The Exige is so, so much more rapid than its numbers suggest, a sensation amplified by how you’re sitting in an extruded aluminium tub barely skimming the ground. Pull up next to just about any other ‘regular’ car and you’ll realise just how low you sit in the Exige.
The low driving position, along with the unassisted steering rack (that’s the reason behind its toy car-sized wheel) grants the Exige a level of intimacy that leaves it essentially in a class of its own. Short of hardwiring yourself directly to the car, or driving a go-kart on the road (highly illegal, please don’t try this at home), there’s nothing else that comes close to the Exige experience on sale today.
The Exige is also deeply involving, and not just because shifting gears involves you having to work a third pedal and saw that tall lever with its exposed linkage through the rifle-bolt shift gates.
No, with the Exige you always feel that your successes are entirely on you, with the car merely an extension of you. As it should be.
Of course, this also means should you mess up, there’s very little the Exige will do to cover up your mistakes. For all the malleability of its chassis, the Exige is also only as good as you are, requiring a healthy amount of respect. As it should be.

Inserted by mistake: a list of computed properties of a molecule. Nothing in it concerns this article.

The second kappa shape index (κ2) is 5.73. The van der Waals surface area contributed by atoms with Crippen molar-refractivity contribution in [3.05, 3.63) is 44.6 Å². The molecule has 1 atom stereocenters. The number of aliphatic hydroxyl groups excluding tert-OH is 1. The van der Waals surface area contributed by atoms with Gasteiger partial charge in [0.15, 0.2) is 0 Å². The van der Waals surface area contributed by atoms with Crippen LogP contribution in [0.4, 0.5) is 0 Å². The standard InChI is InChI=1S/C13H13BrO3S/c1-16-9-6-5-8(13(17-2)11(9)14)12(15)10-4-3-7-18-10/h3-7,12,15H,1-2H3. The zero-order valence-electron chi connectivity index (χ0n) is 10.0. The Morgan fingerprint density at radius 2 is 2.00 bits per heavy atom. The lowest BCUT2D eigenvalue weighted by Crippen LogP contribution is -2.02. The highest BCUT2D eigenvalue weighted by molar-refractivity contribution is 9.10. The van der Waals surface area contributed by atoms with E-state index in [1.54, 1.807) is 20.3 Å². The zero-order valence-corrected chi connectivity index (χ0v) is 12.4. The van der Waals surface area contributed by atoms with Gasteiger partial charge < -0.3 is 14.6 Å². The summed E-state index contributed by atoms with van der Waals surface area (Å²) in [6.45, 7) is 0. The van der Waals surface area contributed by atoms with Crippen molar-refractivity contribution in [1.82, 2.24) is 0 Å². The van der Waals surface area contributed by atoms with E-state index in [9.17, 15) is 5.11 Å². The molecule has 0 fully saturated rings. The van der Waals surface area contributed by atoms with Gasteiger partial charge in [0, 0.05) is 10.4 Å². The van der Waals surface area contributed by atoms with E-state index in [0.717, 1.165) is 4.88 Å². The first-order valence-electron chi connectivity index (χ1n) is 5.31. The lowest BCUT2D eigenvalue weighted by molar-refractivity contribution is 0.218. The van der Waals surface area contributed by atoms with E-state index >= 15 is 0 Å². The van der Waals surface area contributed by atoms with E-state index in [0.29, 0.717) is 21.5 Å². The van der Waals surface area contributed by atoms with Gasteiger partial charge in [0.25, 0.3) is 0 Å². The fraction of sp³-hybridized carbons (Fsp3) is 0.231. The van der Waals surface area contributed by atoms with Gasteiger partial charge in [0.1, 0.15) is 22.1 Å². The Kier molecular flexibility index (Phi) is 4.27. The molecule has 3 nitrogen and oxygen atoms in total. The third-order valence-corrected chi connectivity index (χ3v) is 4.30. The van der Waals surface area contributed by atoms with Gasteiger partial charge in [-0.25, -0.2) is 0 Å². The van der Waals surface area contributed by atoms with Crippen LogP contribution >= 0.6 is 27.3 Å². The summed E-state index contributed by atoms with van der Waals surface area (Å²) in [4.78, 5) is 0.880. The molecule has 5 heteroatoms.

All that is underpinned by a ride quality that I’m not sure I have enough superlatives for. It’s not pillowy, to be certain the Exige is a sports car after all, but neither is it spine-shatteringly stiff.
Which is probably a good thing since you sit on fixed-back seats that’s essentially a piece of plastic with upholstery stretched over the top. It looks like a medieval torture device, but it somehow is one of the most comfortable seats I’ve ever sat on.
Anyway, the Exige’s ride—the holy grail of comfort and control. Almost nothing ruffles its composure on the move. You feel just enough of a thump to let you know what’s underfoot, but nothing more and it’s gone almost as quickly as it happens anyway. It’s shocking how well the Exige rides.
Also shocking is the build quality. The signal stalk wobbles in a rather alarming way, the hard black plastic of the instrument cluster cowl belongs more on a child’s toy and the chrome-effect interior door handles are more effect than chrome.
So, is the Exige your next sports car? It certainly isn’t for everyone… literally. If you’re big, tall, not very limber, or all of the above, you can safely rule yourself out.
But if you consider yourself one of those keen driver types, you know, the sort that prizes the driving experience to the exclusion of everything else (luxury and practicality, for starters) then you owe it to yourself to at least give it a shot.
I can pretty much guarantee you’ll be as smitten with it as I was. If you aren’t, this might be grounds to revoke your Keen Driver Club membership.
ENGINE: 3,456cc, 24-valves, V6, supercharged
POWER: 350hp at 5,800rpm
TORQUE: 370Nm at 7,000rpm
0-100KM/H: 3.9 seconds
TOP SPEED: 273km/h
TRANSMISSION: Six-speed manual
FUEL CONSUMPTION: 10.1L/100km
VES BAND: C2 ($20,000 surcharge)
PRICE: SGD300,000 (excluding COE, excluding options)